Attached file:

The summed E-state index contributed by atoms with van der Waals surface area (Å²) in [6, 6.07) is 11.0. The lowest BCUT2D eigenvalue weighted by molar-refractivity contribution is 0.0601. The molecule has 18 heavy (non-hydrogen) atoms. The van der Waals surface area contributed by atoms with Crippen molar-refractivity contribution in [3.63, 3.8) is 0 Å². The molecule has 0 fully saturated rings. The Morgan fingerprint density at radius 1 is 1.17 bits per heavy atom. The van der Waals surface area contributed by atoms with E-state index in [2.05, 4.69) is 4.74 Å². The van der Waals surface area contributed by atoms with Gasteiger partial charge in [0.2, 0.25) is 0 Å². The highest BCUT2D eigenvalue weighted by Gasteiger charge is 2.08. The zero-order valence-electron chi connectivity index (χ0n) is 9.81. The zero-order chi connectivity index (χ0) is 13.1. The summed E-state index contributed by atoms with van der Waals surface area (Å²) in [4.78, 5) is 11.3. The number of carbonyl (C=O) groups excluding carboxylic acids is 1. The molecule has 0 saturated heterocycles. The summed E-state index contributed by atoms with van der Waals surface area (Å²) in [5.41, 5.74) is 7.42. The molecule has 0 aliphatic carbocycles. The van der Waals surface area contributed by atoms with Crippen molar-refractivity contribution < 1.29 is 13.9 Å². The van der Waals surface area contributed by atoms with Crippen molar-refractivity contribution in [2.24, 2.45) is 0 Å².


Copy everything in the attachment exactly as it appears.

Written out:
The summed E-state index contributed by atoms with van der Waals surface area (Å²) in [6, 6.07) is 11.0. The lowest BCUT2D eigenvalue weighted by molar-refractivity contribution is 0.0601. The molecule has 18 heavy (non-hydrogen) atoms. The van der Waals surface area contributed by atoms with Crippen molar-refractivity contribution in [3.63, 3.8) is 0 Å². The molecule has 0 fully saturated rings. The Morgan fingerprint density at radius 1 is 1.17 bits per heavy atom. The van der Waals surface area contributed by atoms with E-state index in [2.05, 4.69) is 4.74 Å². The van der Waals surface area contributed by atoms with Gasteiger partial charge in [0.2, 0.25) is 0 Å². The highest BCUT2D eigenvalue weighted by Gasteiger charge is 2.08. The zero-order valence-electron chi connectivity index (χ0n) is 9.81. The zero-order chi connectivity index (χ0) is 13.1. The summed E-state index contributed by atoms with van der Waals surface area (Å²) in [4.78, 5) is 11.3. The number of carbonyl (C=O) groups excluding carboxylic acids is 1. The molecule has 0 saturated heterocycles. The summed E-state index contributed by atoms with van der Waals surface area (Å²) in [5.41, 5.74) is 7.42. The molecule has 0 aliphatic carbocycles. The van der Waals surface area contributed by atoms with Crippen molar-refractivity contribution < 1.29 is 13.9 Å². The van der Waals surface area contributed by atoms with Crippen molar-refractivity contribution in [2.24, 2.45) is 0 Å².